To help prevent conflicts and at the same time protect the planet, “we all must tackle environmental degradation”, a top UN official told the Security Council on Thursday.
In a virtual briefing on the humanitarian impact of continued degradation, peace and security, the Executive Secretary of the UN Convention to Combat Desertification (UNCCD), Ibrahim Thiaw, reminded the Council that environmental protection was vital for “our health, our wealth and our wellbeing”.
“If we, in a coordinated way, avoid, reduce and reverse land degradation we can better prevent and preempt and manage many conflicts in the world”, he maintained.
#LIVE: Join our ES @ibrahimthiaw and #LandAmbassador @innamodja as they brief #SecurityCouncil ministerial-level open debate on the humanitarian effects of environmental degradation for peace and security in the #Sahelhttps://t.co/VMWrpY56Q0 pic.twitter.com/xqFIgzXhPg
The UNCCD chief outlined that today’s threats have shifted from conflict between States to violence predominantly at the hands of non-State actors.
“An assessment of the root-causes of these conflicts shows that a large proportion have a link to the environment”, he stated, pointing to the abundance of natural resources that can be monetized, such as oil, minerals and wildlife or “the scarcity of land, water and vegetation”.
He noted that in arid lands, such as Africa’s Sahel region, violence often erupts over competition for land.
Ecosystem degradation, resource competition or inequitable distribution of benefits also increase vulnerability and raises the risk of conflict, according to Mr. Thiaw.
However, he attested, environmental cooperation can “increase capacity to conflict management, prevention and recovery”.
He said security concerns were not limited to violent conflict but also includes “sustainable livelihoods, health and wellbeing”.
The UNCCD chief asserted that rural-urban migration due to drought and desertification was additionally responsible for different types of violence.
“Grievances against government might rise when agricultural outcomes are depressed by drought and its induced-out migration”, he said, as an example.
Against the backdrop that the world relies on ecosystems rooted in soil, Mr. Thiaw said that the economy is influenced by the land’s health, which “catalyzes the impact of environmental degradation on peace, security and stability”.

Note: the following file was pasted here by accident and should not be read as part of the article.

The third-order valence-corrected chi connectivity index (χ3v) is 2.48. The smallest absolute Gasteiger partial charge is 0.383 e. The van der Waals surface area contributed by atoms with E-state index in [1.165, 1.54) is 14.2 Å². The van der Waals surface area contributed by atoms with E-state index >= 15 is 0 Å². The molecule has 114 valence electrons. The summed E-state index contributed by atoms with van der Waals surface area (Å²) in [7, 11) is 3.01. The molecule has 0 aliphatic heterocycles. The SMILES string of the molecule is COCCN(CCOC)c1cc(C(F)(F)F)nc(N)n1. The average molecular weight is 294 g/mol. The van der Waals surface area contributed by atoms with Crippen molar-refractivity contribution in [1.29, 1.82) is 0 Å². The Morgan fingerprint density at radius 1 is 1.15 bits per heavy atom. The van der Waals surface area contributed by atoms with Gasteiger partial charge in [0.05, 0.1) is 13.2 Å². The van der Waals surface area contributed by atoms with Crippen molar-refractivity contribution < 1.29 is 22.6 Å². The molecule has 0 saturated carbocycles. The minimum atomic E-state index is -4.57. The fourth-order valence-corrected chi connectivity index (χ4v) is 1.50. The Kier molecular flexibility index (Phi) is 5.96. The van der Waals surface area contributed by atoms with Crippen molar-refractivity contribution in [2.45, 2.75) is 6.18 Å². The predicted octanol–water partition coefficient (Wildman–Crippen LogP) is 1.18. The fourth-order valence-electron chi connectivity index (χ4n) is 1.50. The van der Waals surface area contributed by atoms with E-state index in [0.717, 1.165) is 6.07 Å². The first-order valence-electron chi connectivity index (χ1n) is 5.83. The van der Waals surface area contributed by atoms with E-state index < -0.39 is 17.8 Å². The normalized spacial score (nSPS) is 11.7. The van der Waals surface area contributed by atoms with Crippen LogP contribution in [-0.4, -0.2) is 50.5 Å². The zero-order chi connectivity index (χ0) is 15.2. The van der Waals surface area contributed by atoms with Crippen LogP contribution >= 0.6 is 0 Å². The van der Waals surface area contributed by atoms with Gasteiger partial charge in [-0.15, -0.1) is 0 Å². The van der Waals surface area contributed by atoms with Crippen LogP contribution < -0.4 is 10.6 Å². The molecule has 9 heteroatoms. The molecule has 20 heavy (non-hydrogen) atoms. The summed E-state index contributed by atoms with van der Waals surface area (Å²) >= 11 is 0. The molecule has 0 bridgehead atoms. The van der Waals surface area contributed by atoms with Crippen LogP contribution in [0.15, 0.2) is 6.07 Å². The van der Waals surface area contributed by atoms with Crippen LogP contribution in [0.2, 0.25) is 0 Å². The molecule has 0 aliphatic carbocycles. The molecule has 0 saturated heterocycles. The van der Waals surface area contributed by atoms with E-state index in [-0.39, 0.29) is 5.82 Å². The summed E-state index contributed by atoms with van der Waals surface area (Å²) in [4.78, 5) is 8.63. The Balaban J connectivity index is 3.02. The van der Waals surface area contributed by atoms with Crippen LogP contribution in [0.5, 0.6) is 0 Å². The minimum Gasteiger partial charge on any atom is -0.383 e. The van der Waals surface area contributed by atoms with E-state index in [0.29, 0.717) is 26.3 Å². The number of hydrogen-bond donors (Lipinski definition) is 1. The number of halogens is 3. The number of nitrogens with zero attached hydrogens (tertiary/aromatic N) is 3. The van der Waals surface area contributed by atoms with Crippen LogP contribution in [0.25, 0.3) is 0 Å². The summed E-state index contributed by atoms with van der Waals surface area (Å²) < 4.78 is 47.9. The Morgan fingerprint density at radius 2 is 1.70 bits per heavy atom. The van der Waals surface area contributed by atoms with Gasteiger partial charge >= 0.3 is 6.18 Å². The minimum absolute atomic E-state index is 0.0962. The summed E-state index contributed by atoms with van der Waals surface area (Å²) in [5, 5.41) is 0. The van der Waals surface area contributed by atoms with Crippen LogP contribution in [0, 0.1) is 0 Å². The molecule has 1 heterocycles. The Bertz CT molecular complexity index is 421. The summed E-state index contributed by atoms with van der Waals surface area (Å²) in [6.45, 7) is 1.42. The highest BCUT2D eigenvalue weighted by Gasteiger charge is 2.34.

And he explained that the world’s capacity to address security risks driven by climate change and environmental degradation are not keeping pace with the changing landscape of threats.
Reducing environmental security risks should focus on “maintaining the earth’s life-support ecosystem generating water, food and clean air” and on improving “resource governance and social resilience to natural resource shocks and stresses”, he said.
He pointed out that protecting land could trigger a broad peace, stability and ecosystem recovery cycle, that yields “a constructive feedback loop extending far beyond an initial choice to protect the environment”.
In his briefing to the Council, Peter Maurer, President of the International Committee of the Red Cross (ICRC), spelled out that “from the Sahel and Lake Chad region to warzones around the globe, millions are suffering on the front lines of environmental degradation, climate change and conflict”.
He underscored that peace and security would not be established by focusing only on military and security measures to curb conflict and violence.
“We must ensure, those most at risk are urgent priorities”, said the top ICRC official, adding that building and protecting resilient communities from violence is “critical”.
Also addressing the meeting, Inna Modja, Earth Ambassador and activist, said forced migration was increasing, causing many to flee the vast Sahel region, which stretches from west to east across Africa.
She encouraged the Council to invest in the region’s “youth and women” as major “agents of change”.
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